3. A. I. Abunjaileh, I. C. Hunter, and A. H. Kemp, A circuit-theoretic approach to the design of quadruple-mode broadband microstrip antennas, IEEE Trans. Microw. Theory Tech., Vol. 56, No. 4, 896- 900, Apr. 2008.

  4. Lin, C. K. and S. J. Chung, A filltering microstrip antenna array, IEEE Trans. Microw. Theory Tech., Vol. 59, No. 11, 2856-2863, Nov. 2011.

  5. W. J. Wu, Y. Z. Yin, S. L. Zuo, Z. Y. Zhang and J. J. Xie, A new compact fillter-antenna for modern wireless communication systems, IEEE Antennas and Wireless Propagation Letters, Vol. 10, 1131-1134, 2011.

  6. S. Oda, S. Sakaguchi, H. Kanaya, R. Pokharel, and K. Yoshida, Electrically small superconducting antennas with bandpass filters, IEEE Trans. Appl. Supercond., Vol. 17, No. 2, 878-881, Jun. 2007.

  7. C. T. Chuang and S. J. Chung, New printed filtering antenna with selectivity enhancement, Proc. 39th Eur. Microw. Conf., Vol. 9, 747- 750, 2009.

  8. C. T. Chuang and S. J. Chung, Synthesis and design of a new printed filtering antenna, IEEE Trans. Antennas Propag., Vol. 59, No. 3, 1036-1042, Mar. 2011.

  9. Z. P. Wang, P. S. Hall and P. Gardner, Yagi antenna with frequency domain filtering performance, IEEE Antennas and Propagation Society International Symposium APSURSI, 1-2, Jul. 2012.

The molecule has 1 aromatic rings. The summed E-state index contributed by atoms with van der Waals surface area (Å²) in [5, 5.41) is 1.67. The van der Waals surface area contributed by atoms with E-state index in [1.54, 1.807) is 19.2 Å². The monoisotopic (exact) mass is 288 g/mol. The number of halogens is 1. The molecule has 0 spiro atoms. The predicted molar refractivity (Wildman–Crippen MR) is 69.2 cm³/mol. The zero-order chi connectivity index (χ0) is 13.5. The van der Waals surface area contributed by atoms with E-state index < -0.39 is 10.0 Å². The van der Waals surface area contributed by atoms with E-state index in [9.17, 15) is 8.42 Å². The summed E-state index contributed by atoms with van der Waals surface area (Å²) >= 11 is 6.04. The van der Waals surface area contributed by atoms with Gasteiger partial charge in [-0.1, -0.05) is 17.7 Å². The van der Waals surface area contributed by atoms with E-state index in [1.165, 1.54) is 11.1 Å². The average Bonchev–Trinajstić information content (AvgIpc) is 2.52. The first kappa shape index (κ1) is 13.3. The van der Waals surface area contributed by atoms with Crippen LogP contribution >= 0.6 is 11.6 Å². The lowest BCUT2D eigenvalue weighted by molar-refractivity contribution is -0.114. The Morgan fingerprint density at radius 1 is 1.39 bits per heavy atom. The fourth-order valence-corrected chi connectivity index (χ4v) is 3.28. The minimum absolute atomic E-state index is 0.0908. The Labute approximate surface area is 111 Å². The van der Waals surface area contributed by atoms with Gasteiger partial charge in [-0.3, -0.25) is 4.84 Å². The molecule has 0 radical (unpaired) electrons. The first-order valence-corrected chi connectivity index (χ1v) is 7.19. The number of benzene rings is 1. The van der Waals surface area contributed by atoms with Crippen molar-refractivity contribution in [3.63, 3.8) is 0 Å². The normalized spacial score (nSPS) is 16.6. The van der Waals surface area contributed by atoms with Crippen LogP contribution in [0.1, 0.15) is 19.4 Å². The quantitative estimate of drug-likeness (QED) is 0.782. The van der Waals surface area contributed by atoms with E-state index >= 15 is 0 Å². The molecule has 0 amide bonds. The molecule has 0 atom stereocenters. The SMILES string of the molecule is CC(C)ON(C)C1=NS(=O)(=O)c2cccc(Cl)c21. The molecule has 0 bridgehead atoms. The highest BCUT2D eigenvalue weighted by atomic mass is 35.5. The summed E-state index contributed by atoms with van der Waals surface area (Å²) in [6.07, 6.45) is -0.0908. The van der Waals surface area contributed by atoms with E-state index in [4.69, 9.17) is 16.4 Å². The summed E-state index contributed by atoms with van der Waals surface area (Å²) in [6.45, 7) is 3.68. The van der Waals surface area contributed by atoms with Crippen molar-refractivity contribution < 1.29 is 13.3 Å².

10. Y. Yang and M. J. Lancaster, Waveguide slot antenna with integrated filters, 32 European Space Agency Workshop, 2010.

  11. E. H. Lim and K. W. Leung, Use of the dielectric resonator antenna as a filter resonator, IEEE Trans. Antennas Propag., Vol. 56, No. 1, 5-10, Jan. 2008.

  12. Dr. A. K. Rastogi, Munira Bano, Shanu Sharma, Design and simulation of microstrip patch antenna using different substrates International Journal of Advanced Research in Computer Engineering & Technology (IJARCET), Vol. 3, Issue 11, Nov. 2014.

  13. Hong, J.-S. and M. J. Lancaster, Microstrip Filters for RF/ Microwave Applications, John Wiley & Sons, New York, USA, 2001.

  14. Dr. A.K.Rastogi, Munira Bano, Dr. Manisha Nigam, Shanu Sharma, Realization of band pass filter using microstrip transmission lines, National Journal of Engineering Science and Management, Vol. 3 (2), Dec. 2013, ISSN 2249-0264, pp. 113-116.G.

  15. High Frequency Electromagnetic Software SONNET-13.56 User guide.

Leave a Reply